Astronauts Scott Kelly and Kjell Lindgren have completed the scheduled spacewalk outside the International Space Station (ISS) on Wedneday. The extravehicular activity (EVA) lasted seven hours and 16 minutes.
The spacewalk's main missions include lubricating the snare mechanism of one robotic arm of the lab, installing insulation on a physics experiment and laying out the power and data cables for a planned, new docking mechanism.
"The thought of getting into this miniature spaceship and going outside is incredible," said Lindgren.
The EVA is not without its challenges, however. Basic handyman work on Earth is already a chore, but in space, it becomes an entirely different and more dangerous scenario. Space debris can easily damage the ISS to a critical state. Exposure to fire and toxic elements are also a consideration, and the fact that medical help is not as easy to find in space as it is on Earth.
Last 2013, for example, an astronaut nearly drowned in his own spacesuit during an EVA.
"Imagine you're in a fish bowl," said David Korth, NASA's lead spacewalk flight director regarding the incident. "Go stick your head in a fish bowl and try to walk around, and that's not anything you would take lightly. And certainly, (spacewalking) is dangerous already."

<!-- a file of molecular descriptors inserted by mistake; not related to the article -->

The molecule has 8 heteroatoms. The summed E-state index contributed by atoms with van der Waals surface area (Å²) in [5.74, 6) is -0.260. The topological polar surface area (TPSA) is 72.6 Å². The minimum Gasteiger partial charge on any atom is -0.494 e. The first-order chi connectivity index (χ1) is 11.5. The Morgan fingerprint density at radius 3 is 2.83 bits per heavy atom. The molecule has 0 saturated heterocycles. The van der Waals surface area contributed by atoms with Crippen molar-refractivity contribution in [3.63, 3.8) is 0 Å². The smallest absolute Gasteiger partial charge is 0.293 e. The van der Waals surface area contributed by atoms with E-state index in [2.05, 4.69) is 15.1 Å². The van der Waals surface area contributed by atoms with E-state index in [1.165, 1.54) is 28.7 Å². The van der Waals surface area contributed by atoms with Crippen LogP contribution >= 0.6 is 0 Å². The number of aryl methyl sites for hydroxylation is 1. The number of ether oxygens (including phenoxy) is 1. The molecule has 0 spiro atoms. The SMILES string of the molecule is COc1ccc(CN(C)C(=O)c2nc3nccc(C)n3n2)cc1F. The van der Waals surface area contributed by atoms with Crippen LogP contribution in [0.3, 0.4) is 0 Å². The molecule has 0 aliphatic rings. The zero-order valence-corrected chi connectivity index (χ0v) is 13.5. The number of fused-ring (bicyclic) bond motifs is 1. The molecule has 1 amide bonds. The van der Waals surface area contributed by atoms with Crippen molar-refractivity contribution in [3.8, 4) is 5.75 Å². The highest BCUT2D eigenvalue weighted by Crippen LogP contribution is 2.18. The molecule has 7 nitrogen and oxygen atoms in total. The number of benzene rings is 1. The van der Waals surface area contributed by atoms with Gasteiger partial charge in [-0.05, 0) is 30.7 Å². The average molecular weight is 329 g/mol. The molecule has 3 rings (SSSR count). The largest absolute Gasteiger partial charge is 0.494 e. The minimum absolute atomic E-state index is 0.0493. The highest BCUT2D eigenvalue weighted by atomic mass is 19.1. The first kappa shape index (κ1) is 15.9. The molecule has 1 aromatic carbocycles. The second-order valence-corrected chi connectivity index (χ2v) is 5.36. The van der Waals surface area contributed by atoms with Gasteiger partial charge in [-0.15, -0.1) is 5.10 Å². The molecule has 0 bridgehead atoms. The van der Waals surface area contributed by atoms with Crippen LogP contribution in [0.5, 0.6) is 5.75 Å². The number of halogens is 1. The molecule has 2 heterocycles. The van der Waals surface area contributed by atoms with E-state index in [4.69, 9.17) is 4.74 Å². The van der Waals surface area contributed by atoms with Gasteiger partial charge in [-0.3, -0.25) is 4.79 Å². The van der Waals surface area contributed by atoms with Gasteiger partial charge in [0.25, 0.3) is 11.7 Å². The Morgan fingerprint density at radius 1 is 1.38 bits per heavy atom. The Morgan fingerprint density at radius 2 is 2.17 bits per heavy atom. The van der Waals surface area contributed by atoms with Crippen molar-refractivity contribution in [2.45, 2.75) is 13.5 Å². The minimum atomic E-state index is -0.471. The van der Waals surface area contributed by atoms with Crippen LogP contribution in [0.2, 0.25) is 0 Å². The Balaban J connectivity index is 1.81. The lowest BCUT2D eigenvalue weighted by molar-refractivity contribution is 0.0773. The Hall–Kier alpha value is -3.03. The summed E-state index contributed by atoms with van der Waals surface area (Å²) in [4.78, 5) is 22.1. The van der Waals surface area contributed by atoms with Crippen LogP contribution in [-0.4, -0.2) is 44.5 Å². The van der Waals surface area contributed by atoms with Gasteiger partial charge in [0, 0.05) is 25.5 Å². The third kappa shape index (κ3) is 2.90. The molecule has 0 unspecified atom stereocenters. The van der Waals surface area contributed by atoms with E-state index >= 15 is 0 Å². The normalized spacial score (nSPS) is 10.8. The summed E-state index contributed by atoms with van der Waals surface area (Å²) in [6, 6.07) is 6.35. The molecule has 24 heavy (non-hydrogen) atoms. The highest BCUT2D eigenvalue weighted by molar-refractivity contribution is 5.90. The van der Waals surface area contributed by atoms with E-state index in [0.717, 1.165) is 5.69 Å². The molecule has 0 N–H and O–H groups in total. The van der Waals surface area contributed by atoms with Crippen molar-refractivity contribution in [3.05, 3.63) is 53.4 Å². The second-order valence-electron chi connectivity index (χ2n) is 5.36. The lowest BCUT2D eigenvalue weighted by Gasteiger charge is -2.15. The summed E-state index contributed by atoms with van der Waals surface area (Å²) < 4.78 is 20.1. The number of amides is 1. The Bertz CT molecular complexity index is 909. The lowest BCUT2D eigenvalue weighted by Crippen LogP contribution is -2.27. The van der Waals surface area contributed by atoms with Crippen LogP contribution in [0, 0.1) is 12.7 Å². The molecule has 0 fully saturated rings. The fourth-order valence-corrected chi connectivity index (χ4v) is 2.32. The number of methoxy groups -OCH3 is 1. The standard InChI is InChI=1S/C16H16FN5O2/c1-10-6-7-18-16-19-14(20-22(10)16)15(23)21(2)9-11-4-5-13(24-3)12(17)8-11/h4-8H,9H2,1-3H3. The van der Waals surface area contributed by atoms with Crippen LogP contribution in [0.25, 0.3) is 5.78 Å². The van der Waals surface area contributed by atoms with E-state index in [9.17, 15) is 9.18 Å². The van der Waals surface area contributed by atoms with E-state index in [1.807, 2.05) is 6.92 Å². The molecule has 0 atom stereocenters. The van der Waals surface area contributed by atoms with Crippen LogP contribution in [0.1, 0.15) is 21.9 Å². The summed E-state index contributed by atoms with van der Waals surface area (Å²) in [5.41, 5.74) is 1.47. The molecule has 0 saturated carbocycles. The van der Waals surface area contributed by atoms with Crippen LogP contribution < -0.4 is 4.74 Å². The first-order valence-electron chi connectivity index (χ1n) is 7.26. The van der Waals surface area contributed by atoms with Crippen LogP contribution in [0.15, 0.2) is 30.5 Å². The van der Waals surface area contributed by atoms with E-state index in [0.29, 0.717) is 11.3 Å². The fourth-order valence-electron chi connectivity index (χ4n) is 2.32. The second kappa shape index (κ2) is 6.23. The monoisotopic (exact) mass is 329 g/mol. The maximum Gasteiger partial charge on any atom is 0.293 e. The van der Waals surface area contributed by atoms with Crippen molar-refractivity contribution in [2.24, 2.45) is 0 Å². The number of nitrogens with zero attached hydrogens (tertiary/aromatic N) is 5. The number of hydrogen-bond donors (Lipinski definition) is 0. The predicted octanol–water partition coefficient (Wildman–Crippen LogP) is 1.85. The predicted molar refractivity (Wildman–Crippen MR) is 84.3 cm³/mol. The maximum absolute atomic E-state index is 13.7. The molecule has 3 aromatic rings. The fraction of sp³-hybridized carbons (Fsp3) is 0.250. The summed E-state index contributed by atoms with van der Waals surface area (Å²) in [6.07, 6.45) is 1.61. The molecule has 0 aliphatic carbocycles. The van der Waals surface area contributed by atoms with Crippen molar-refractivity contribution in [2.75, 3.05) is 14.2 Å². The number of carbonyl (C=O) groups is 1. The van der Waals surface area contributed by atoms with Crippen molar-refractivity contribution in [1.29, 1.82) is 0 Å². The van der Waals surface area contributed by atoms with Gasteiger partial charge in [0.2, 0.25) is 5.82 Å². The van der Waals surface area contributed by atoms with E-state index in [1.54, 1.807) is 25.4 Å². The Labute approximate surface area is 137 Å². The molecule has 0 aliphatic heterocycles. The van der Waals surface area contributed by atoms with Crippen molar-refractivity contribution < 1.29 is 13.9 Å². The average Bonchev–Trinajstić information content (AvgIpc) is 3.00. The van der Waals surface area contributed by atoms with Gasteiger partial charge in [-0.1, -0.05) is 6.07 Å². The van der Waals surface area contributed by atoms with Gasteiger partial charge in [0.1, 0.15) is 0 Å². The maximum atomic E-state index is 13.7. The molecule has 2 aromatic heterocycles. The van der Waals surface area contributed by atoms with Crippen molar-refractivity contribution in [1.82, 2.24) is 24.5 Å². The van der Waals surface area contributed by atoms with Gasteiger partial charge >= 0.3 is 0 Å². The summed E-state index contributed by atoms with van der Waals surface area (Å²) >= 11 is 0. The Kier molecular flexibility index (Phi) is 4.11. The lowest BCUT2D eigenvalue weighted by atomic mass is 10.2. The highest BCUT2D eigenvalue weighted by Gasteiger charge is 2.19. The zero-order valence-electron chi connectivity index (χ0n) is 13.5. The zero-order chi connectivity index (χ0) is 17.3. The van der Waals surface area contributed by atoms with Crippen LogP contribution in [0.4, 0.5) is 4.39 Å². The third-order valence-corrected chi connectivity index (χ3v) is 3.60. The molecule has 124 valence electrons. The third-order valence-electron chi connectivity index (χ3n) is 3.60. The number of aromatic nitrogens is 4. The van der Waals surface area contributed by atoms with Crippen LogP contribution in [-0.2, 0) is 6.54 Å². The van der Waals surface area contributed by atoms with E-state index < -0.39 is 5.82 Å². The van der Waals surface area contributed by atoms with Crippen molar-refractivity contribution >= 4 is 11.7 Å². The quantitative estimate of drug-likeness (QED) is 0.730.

Kelly and Lindgren have certainly taken every precaution they could and had practiced in full-scale mock setups to prepare for such dangers. Their spacesuits needed days of preparation to make them fit for the journey and to minimize malfunctions that could put the team in danger.
Being the senior astronaut, Kelly took the lead for this mission but NASA assigned Lindgren with some of the more difficult jobs in the repairs because he "has longer arms," which are apt in working in their limited space.